has taken its origin into Evidence act. Section 65B is exact reproduction of
Section 5 of UK Civil Evidence act, 1968 with minor changes.
It is pertinent to note that when the IT Act, 2000 was in draft mode, this
Section 5 of UK Civil Evidence act, 1968 (on which Section 65B is based) was
repealed and replaced by UK Civil Evidence act, 1995. The Law commission who
suggested the repeal of same has observed that there are largely two types of
evidence – Direct evidence and hearsay evidence and electronic evidence are more
in nature of hearsay evidence due to current safeguards (i.e. Certificate +
Conditions similar to Section 65B) which seem to be only illusionary and not
real safeguards. However, despite such observations, law makers in India stuck
to old repealed provisions of Section 5 of UK Evidence act, 1965 and incorporate
the same under Section 65B of Indian Evidence act, 1872.
65B. Admissibility of electronic records:
(1) Notwithstanding anything contained in this Act, any information contained
in an electronic record which is printed on a paper, stored, recorded or copied
in optical or magnetic media produced by a computer (hereinafter referred to as
the computer output) shall be deemed to be also a document, if the conditions
mentioned in this section are satisfied in relation to the information and
computer in question and shall be admissible in any proceedings, without further
proof or production of the original, as evidence of any contents of the original
or of any fact stated therein of which direct evidence would be admissible
Section 65B(1) used the non-obstante clause which means the general rule with
respect to documentary evidence cannot be used as a standard for electronic
records. Section 65B(1) has made a clear recognition of Primary evidence and
Secondary Evidence. In fact Section 65B has given sanctity to the secondary
any information contained in electronic record means primary evidence. This
means the electronic record where information is stored for the first time. E.g.
where a video is record on a Mobile Phone or Laptop then the production of very
mobile phone or laptop is primary evidence.
printed on a paper, stored, recorded or copied in optical or magnetic media
produced by a computer
means secondary evidence. Thus where the video recorded
in Laptop/Mobile Phone is copied to Pen-drive/CD and submits to court then that
very Pen-Drive/CD would be Secondary evidence.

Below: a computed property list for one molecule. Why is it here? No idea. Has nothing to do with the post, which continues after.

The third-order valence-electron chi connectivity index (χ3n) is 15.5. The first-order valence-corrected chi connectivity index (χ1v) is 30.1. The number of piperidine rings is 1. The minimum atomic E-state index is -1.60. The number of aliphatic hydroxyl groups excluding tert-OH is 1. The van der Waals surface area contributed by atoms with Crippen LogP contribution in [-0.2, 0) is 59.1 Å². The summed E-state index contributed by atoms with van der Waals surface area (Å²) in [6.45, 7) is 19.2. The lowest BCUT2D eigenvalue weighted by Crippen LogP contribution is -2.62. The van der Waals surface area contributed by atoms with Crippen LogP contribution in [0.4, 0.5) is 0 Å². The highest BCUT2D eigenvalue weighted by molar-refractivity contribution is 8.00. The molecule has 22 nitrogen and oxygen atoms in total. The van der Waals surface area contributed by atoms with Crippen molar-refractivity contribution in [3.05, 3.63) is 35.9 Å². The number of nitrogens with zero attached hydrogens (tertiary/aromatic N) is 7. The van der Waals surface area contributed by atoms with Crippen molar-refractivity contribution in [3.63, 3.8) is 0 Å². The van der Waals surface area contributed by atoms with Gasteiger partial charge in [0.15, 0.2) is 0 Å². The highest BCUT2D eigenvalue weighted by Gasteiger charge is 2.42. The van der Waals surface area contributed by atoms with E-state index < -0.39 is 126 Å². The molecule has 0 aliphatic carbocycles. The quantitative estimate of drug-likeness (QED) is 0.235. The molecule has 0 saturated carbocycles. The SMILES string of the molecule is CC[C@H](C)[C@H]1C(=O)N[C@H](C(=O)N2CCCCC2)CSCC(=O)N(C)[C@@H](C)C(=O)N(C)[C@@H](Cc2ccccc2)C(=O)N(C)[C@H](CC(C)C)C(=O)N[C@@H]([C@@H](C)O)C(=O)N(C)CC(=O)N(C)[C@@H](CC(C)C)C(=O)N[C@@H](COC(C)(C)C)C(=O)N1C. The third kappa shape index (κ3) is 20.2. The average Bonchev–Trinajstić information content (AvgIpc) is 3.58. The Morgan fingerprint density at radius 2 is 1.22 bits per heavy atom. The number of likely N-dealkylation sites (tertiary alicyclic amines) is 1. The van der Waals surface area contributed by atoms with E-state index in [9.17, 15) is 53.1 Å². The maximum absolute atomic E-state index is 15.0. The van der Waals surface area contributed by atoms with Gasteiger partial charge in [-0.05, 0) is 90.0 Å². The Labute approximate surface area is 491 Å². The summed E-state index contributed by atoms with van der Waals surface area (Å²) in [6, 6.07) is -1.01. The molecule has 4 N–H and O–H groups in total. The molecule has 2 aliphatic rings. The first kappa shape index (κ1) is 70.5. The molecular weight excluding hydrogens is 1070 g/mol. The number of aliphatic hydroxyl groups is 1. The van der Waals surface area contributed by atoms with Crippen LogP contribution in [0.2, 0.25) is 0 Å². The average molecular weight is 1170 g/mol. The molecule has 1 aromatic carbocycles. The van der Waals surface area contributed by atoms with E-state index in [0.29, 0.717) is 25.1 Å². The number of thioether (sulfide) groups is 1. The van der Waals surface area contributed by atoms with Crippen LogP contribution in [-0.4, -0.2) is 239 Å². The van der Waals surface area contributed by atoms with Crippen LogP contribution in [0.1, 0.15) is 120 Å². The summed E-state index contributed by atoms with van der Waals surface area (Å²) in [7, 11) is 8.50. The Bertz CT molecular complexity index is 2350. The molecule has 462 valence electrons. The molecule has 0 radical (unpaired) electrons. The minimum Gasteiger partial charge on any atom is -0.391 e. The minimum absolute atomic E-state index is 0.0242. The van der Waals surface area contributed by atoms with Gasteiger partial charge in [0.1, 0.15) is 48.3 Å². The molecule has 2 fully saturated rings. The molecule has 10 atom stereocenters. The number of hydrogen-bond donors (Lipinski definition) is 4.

This secondary evidence can be admissible only if the conditions of Section 65B
are fulfilled and not otherwise. However, where the party itself produced the
Primary Evidence (I.e. the laptop, mobile phone itself) then the operation of
Section 65B is of no mandate because the document is proved by primary evidence
The deeming fiction is added to Section 65B (1) because the definition of
document do not expressly include electronic record.
Section 65A and 65B being a code in itself with respect to electronic record and
thus in absence of compliance of them, the general standard of proving
documentary evidence cannot be looked into.
However, the important question is what would be the consequence if the party,
who has been asked by the court, could not produce the electronic evidence/
Certificate under 65B due to reason that the person in authority is not giving
the certificate to party concerned for any reason.
To answer this situation, Two Latin maxims become important:
- first is lex non cogit ad impossibilia i.e. the law does not demand the
- impotentia excusat legem i.e. when there is a disability that makes it
impossible to obey the law, the alleged disobedience of the law is excused.
In Re Presidential Poll, the provisions were mandatory, which could not be
satisfied owing to an act of God. The Court excused the mandatory provisions on
account of these maxims.
These maxims have been applied by Indian courts also in different situations in:
- Chandra Kishore Jha v. Mahavir Prasad and Ors
- Special Reference 1 of 2002 and
- Raj Kumar Yadav v. Samir Kumar Mahaseth and Ors.
- Raj Kumar Dubey v. Tarapada Dey and Ors.
Section 165 of Evidence act, 1872 gives immense power to the court to ask any
question in any form at any stage to any party/person concerned in litigation
with a rider of self-incrimination. Section 91 of Crpc read with Section 311
Crpc gives party an opportunity to file an application before court to produce
any document or thing to the court. Similarly, Order XVI Code of Civil
Procedure, 1908 also entitle a party to file application before court praying
production of any document/thing.
Section 65B does not talk about stage
at which the certificate is to be
submitted. Though, the general practice for submission is to produce it at the
time of adducing the evidence. However, the justice delivery system is not